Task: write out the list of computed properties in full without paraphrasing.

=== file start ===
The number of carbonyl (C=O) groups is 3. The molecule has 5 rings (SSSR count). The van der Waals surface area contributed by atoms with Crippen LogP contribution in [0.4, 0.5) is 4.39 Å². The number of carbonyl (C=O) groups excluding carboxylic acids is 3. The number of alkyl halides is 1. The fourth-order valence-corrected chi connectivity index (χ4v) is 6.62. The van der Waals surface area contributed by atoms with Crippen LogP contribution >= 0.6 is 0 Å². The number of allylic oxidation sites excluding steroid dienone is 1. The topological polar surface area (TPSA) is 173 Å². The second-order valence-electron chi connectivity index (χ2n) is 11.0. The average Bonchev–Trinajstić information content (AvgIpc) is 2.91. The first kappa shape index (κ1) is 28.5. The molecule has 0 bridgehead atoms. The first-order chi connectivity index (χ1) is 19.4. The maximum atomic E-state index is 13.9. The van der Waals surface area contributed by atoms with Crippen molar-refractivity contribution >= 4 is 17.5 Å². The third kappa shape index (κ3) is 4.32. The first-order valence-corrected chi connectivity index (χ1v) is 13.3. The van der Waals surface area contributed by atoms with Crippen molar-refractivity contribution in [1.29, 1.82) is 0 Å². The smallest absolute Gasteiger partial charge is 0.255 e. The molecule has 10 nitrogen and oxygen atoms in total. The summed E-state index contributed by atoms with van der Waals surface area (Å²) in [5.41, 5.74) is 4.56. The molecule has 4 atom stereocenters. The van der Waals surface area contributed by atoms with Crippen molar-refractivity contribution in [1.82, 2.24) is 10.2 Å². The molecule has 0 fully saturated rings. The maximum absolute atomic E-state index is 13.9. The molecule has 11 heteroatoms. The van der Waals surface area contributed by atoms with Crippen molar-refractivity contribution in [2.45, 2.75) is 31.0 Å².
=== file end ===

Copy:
The number of carbonyl (C=O) groups is 3. The molecule has 5 rings (SSSR count). The van der Waals surface area contributed by atoms with Crippen LogP contribution in [0.4, 0.5) is 4.39 Å². The number of carbonyl (C=O) groups excluding carboxylic acids is 3. The number of alkyl halides is 1. The fourth-order valence-corrected chi connectivity index (χ4v) is 6.62. The van der Waals surface area contributed by atoms with Crippen LogP contribution >= 0.6 is 0 Å². The number of allylic oxidation sites excluding steroid dienone is 1. The topological polar surface area (TPSA) is 173 Å². The second-order valence-electron chi connectivity index (χ2n) is 11.0. The average Bonchev–Trinajstić information content (AvgIpc) is 2.91. The first kappa shape index (κ1) is 28.5. The molecule has 0 bridgehead atoms. The first-order chi connectivity index (χ1) is 19.4. The maximum atomic E-state index is 13.9. The van der Waals surface area contributed by atoms with Crippen molar-refractivity contribution >= 4 is 17.5 Å². The third kappa shape index (κ3) is 4.32. The first-order valence-corrected chi connectivity index (χ1v) is 13.3. The van der Waals surface area contributed by atoms with Crippen molar-refractivity contribution in [1.29, 1.82) is 0 Å². The smallest absolute Gasteiger partial charge is 0.255 e. The molecule has 10 nitrogen and oxygen atoms in total. The summed E-state index contributed by atoms with van der Waals surface area (Å²) in [5.41, 5.74) is 4.56. The molecule has 4 atom stereocenters. The van der Waals surface area contributed by atoms with Crippen molar-refractivity contribution in [1.82, 2.24) is 10.2 Å². The molecule has 0 fully saturated rings. The maximum absolute atomic E-state index is 13.9. The molecule has 11 heteroatoms. The van der Waals surface area contributed by atoms with Crippen molar-refractivity contribution in [2.45, 2.75) is 31.0 Å².